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07 July 2009

Some Scientists Are Allowed to Question Darwin

Surprisingly as it may be, there are some scientists who are allowed to question the theory of evolution and remain within the mianstream scientific circles. Of course, the scientists who do attack Darwin have to be careful enough to broadcast their materialistic faith nonetheless.

A good article concerning the "free pass" some materialistas have concerning the theory of evolution has been posted in "Evolution News".
Here is a snap:

We're often told that the evidence for neo-Darwinian evolution -- where unguided natural selection acting on random mutations is the driving force generating the complexity and diversity of life -- is "overwhelming." But hints of dissent from this position can be found throughout the mainstream scientific literature. One article in Trends in Ecology and Evolution last year acknowledged that there exists a "healthy debate concerning the sufficiency of neo-Darwinian theory to explain macroevolution".[1] Likewise, Günter Theißen of the Department of Genetics at Friedrich Schiller University in Jena, Germany recently wrote earlier this year in the journal Theory in Biosciences:

while we already have a quite good understanding of how organisms adapt to the environment, much less is known about the mechanisms behind the origin of evolutionary novelties, a process that is arguably different from adaptation (Wagner 2000). Despite Darwin’s undeniable merits, explaining how the enormous complexity and diversity of living beings on our planet originated remains one of the greatest challenges of biology.[2]

Even more striking criticism of what he called the "dogmatic science" of neo-Darwinian thinking can be found in a 2006 paper by Theißen, also in Theory in Biosciences:

Explaining exactly how the great complexity and diversity of life on earth originated is still an enormous scientific challenge. ... There is the widespread attitude in the scientific community that, despite some problems in detail, textbook accounts on evolution have essentially solved the problem already. In my view, this is not quite correct.[3]

What is most interesting is how these hints of dissent are often accompanied by statements disclaiming any support for intelligent design (ID), seemingly intended to help deflect attacks upon the dissenter. Theißen's 2009 article is quick to protest that "'anti-Darwinians' should not be confused with people, such as creationists, that see Darwin as their opponent,"[2] and his 2006 paper expressly disclaims any support for ID (where Theißen again inappropriately lumps with "creationism"):

There is the opposite view gaining ground mainly outside of scientific circles that living organisms are so complex that they must have been created by an external intelligence – a novel version of creationism known as "Intelligent Design" (ID). A philosophical analysis of whether ID is a scientific hypothesis at all is beyond the scope of this review. In any case, its ability to develop fruitful research programs has remained negligible so far (Raff, 2005). With few exceptions (e.g., see Lönnig, 2004, and references cited therein) biologists do not consider ID helpful in our endeavour to explain life’s complexity and diversity. This does not mean, however, that we already have a complete and satisfactory theory which explains how the complexity and diversity of life originated. Thus the rejection of ID or other varieties of creationism is not based on the comprehensive explanatory power of any existing evolutionary theory, but has to be considered as an epistemological presupposition and heuristic basis of biology as a natural science.[3]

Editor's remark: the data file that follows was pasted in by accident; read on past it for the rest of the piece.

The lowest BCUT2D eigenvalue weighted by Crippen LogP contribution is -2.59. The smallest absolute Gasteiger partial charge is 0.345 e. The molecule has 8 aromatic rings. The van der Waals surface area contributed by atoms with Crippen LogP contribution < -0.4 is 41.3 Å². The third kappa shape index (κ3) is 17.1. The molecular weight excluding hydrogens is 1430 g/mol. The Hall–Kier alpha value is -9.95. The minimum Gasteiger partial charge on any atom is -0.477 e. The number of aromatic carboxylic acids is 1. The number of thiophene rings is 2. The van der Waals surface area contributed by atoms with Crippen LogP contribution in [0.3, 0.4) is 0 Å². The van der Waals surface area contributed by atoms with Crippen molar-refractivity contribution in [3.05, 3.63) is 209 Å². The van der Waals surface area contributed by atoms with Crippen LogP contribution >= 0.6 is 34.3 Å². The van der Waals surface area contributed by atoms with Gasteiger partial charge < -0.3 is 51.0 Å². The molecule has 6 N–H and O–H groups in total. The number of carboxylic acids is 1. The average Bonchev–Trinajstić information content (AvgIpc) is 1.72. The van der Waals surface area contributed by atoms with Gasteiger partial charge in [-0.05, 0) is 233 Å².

Significantly, Theißen's disclaimer admits that his rejection of ID is "not based on the comprehensive explanatory power of any existing evolutionary theory" but due to an "epistemological presupposition," namely materialism. This calls to mind Scott C. Todd's statement in Nature in 1999 that "[e]ven if all the data point to an intelligent designer, such an hypothesis is excluded from science because it is not naturalistic."[4]

Theißen apparently feels it necessary to announce his rejection of ID and his commitment to material explanations in order for his "anti-Darwinian" ideas to have any hope of gaining traction. Yet his 2006 paper contains a stark lamentation admitting the opposition faced by even materialists who dissent from neo-Darwinism:

It is dangerous to raise attention to the fact that there is no satisfying explanation for macroevolution. One easily becomes a target of orthodox evolutionary biology and a false friend of proponents of non-scientific concepts. According to the former we already know all the relevant principles that explain the complexity and diversity of life on earth; for the latter science and research will never be able to provide a conclusive explanation, simply because complex life does not have a natural origin.[3]

Theißen's admission is telling in that it not only recognizes it is politically "dangerous" for a materialist to question predominant evolutionary thinking (what scientist wants to "becom[e] a target of orthodox evolutionary biology"?), but also that there is even more intense opposition awaiting "friend[s] of proponents of non-scientific concepts" who believe that "complex life does not have a natural origin." If materialists face such dangers, imagine the opposition facing non-materialists seeking to have their views taken seriously in scientific journals.

Read the rest...

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